drkang

  • Dear Chuck,

    It would be better for you to get robotic mesh removal from Dr Belyansky.
    And I will do Kang repair happily for you if your hernia recurs.
    There is a chance that a recurrent hernia will not occur even after mesh removal.

    The reason I remove laparoscopically implanted mesh through an open approach is because of our special situation.…[Read more]

  • Hello Watchful,

    You seem to be now at a very sensitive point in making your final decision. So, I am very careful about posting new article.
    Shouldice surgery is surely a very good repair technique. And I do not intend to influence your decision in any way. I think you’ve worked very hard, and have more information than surgeons, so you’re good…[Read more]

  • Yes.
    We do an ultrasound of both groin areas to confirm the presence of all possible hernias before surgery.

  • Hi Monika,

    McVay or Shouldice method for a femoral hernia takes a transinguinal approach. Therefore, to repair the loose femoral canal through which the femoral hernia passes, the external oblique aponeurosis is opened, the spermatic cord is mobilized, and the transversalis fascia is opened before repairing a defect. This process is complex and…[Read more]

  • Hi Monika,

    After infrainguinal skin incision, find and treat hernia sac, and simple closure of hernia defect with non-absorbable 3-0 Prolene. It is performed under sedative local anesthesia, and the skin incision is about 4 cm, and the operation time is usually about 15 minutes.

  • Thank you, Mark T.

    Thanks to you, I become to know how to operate on a femoral hernia in Shouldice hospital.

    The reason that McVay repair, which is a representative tissue repair method for femoral hernia, is not an easy operation for the average surgeon, is that it requires suture to the Cooper’s ligament. Because the Cooper’s ligament is…[Read more]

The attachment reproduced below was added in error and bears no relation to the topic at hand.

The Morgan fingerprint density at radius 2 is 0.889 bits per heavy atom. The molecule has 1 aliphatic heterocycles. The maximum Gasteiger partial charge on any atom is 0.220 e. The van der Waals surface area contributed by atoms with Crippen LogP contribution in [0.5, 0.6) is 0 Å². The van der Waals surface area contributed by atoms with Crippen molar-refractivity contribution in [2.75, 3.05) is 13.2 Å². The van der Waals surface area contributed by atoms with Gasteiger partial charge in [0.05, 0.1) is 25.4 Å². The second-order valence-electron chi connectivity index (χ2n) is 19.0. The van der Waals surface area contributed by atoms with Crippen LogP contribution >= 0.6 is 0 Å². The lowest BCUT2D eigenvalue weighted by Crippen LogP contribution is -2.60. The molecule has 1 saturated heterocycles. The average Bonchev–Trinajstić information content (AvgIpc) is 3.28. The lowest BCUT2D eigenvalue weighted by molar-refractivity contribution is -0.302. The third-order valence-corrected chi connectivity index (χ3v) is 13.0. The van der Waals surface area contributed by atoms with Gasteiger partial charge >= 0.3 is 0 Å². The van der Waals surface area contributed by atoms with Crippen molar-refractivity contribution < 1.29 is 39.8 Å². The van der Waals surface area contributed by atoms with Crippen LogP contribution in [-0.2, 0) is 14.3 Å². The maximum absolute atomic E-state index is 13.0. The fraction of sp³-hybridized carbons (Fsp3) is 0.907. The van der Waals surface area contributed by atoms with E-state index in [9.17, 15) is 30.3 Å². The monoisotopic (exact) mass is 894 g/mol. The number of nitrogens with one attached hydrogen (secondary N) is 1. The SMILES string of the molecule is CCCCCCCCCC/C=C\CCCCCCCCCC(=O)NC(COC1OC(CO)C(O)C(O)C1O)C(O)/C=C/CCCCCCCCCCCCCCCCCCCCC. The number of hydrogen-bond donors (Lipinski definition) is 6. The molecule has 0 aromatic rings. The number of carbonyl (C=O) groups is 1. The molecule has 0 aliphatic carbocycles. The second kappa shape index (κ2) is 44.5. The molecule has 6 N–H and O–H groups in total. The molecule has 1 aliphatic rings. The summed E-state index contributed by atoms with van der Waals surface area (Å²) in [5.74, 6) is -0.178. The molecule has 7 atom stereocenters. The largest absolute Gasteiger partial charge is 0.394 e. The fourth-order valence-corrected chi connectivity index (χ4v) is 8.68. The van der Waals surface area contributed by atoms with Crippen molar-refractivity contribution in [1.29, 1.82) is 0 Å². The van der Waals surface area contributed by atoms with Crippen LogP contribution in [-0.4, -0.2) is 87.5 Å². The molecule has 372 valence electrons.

• Hi Monika,
    I am sorry to hear you have multiple hernias.

    Shouldice or Desarda or Bassini methods for inguinal hernia repair cannot be used to repair a femoral hernia. I don’t know if Shoudice hospital has a special tissue repair method for a femoral hernia.

    Among the well-known tissue repair methods, the one that can be used for femoral hernia…[Read more]

  • I also don’t think an open approach is the best way to remove the lap installed mesh. However, I think that an open approach can be a good option for those who would choose pure tissue repair in case of hernia recurrence after laparoscopic/robotic mesh removal.

  • Dear Chuck,

    In order to remove the lap installed mesh by an open approach, surgery is performed in the same way as you said. However, this method is already being implemented in case of Shouldice or Bassini repair. So I don’t think it might cause serious extra problems like you’re worried about. Of course, there will be general risks with the r…[Read more]

  • Hi William Bryant,

    I haven’t thought of a specific retirement schedule yet. I think I will probably be working for at least 10 more years. As Mike M said, in our hospital, surgery is performed under local anesthesia with sedation, so many elderly people come to receive hernia surgery. So far, there have been over 100 patients over the age of 90,…[Read more]

  • Hi Chuck,